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Volume 24 No. 159

Marketing and Sponsorship

Redskins QB Robert Griffin III topped all NFL players in jerseys sold from April '12 through March '13, while also setting the all-time record for jersey sales in the league's business year. Griffin supplanted Packers QB Aaron Rodgers, who led the league in sales for '11-12 following the team's win in Super Bowl XLV. Rodgers dropped to No. 7 on the list, which is based on sales from Broncos QB Peyton Manning made the biggest jump in '12-13, moving from the No. 18 spot to No. 2 this year. Jets QB Tim Tebow fell from the second spot to 13th this year. QBs make up 10 of the top 25 sellers, including seven of the top 10. Meanwhile, the 49ers took the top spot for team merchandise sales for the first time since at least '79. The Steelers dropped from first to fifth (THE DAILY).

HAIL, VICTORY: In DC, Rich Tandler wrote Griffin is "so good that he can set records even while he is rehabbing from reconstructive knee surgery" (, 4/9). Also in DC, Dan Steinberg noted former NFLer Brett Favre's sales in '09 and '08 put him in "second and fourth all time," while Manning in '12 "is third." Favre has the "most total jersey sales of any player." The NFL has "only tracked individual player jersey rankings since 2001." No Redskins player has "ever finished No. 1 in that span" (, 4/9). In Portland, Erik Siemers wrote the sales data is a "strong barometer of RGIII's popularity as a celebrity, and that's good news" for adidas, which sponsors Griffin (, 4/9).

Redskins QB Robert Griffin III
Seahawks QB Russell Wilson
Broncos QB Peyton Manning
Seahawks RB Marshawn Lynch
Ravens LB Ray Lewis
Packers LB Clay Matthews
49ers QB Colin Kaepernick
Steelers S Troy Polamalu
Patriots QB Tom Brady
Ravens RB Ray Rice
Colts QB Andrew Luck
Saints QB Drew Brees
Packers QB Aaron Rodgers
49ers RB Frank Gore
Giants WR Victor Cruz
Cowboys TE Jason Witten
Giants QB Eli Manning
Cowboys DE DeMarcus Ware
49ers LB Patrick Willis
Vikings RB Adrian Peterson
Patriots TE Rob Gronkowski
Broncos LB Von Miller
Texans DE JJ Watt
Lions WR Calvin Johnson
Jets QB Tim Tebow

Dick’s Sporting Goods Senior Community Marketing Manager Tom Osborn said that when the company’s store in Louisville opened at midnight Tuesday, just after the men's national championship game, "about 50 people were waiting outside the store" to be the first to get official Univ. of Louisville championship merchandise, according to Chris Otts of the Louisville COURIER-JOURNAL. But one fan was “disappointed not to find any shirts celebrating the women’s team’s run in the NCAA Tournament.” Sarah Chandler said, “That has been my beef, that we have not seen any women’s shirts at all.” Osborn “couldn’t say why the store didn’t have Final Four merchandise specific to the women’s team” (Louisville COURIER-JOURNAL, 4/10).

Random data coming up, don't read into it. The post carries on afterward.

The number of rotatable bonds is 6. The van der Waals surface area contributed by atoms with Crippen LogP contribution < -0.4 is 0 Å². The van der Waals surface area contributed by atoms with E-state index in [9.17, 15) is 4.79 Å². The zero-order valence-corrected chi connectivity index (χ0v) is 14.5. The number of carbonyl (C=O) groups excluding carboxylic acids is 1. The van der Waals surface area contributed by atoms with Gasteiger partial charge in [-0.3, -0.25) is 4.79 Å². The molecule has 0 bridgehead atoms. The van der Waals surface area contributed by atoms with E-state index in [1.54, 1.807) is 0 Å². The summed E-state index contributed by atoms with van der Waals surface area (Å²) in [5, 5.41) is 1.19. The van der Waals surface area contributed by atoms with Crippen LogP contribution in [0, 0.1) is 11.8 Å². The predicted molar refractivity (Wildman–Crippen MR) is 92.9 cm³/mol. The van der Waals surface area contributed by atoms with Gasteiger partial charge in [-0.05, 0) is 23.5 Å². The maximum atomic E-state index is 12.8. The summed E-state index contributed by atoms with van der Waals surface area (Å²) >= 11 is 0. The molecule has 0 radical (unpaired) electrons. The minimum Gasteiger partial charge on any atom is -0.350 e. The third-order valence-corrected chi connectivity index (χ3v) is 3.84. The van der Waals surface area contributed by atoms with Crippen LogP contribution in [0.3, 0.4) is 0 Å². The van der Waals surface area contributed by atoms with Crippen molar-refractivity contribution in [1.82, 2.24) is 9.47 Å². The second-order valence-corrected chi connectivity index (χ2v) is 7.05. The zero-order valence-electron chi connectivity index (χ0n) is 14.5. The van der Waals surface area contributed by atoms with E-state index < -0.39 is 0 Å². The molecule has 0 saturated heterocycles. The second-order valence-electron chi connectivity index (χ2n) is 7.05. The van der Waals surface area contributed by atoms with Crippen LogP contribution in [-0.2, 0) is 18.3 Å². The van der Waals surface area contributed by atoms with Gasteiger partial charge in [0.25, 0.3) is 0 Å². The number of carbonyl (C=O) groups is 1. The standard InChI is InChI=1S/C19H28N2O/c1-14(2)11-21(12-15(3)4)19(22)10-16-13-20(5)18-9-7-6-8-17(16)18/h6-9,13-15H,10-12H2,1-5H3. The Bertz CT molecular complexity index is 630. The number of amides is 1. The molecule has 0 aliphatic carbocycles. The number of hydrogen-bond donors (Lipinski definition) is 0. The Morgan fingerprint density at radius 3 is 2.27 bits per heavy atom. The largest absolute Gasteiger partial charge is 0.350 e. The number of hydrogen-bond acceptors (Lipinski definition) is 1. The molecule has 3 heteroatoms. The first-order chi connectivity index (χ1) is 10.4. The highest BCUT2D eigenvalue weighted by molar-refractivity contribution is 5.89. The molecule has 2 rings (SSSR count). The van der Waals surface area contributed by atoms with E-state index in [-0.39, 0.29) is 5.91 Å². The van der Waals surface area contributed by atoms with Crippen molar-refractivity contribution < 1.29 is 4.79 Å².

SCHOOL FEVER: MARKETING DAILY’s Karl Greenberg cited Collegiate Licensing Company data that showed that last year saw $4.62B in "retail sales of collegiate licensed merchandise, which the organization says is an all-time high, beating every sport but” MLB. Of that figure, March Madness generates about $10M. Leading the “merchandising game" is Univ. of Kentucky men’s basketball with $1.2M in gross royalties in '12. CLC Senior VP & Managing Dir Cory Moss said that schools “make the final decision on licensees, with universities splitting royalties with manufacturers.” He added that agencies like CLC “do a lot of the heavy lifting to create lasting interest and brand value around -- and especially after -- events like The Final Four.” Moss said that the biggest growth trend “is the women's category” (, 4/8).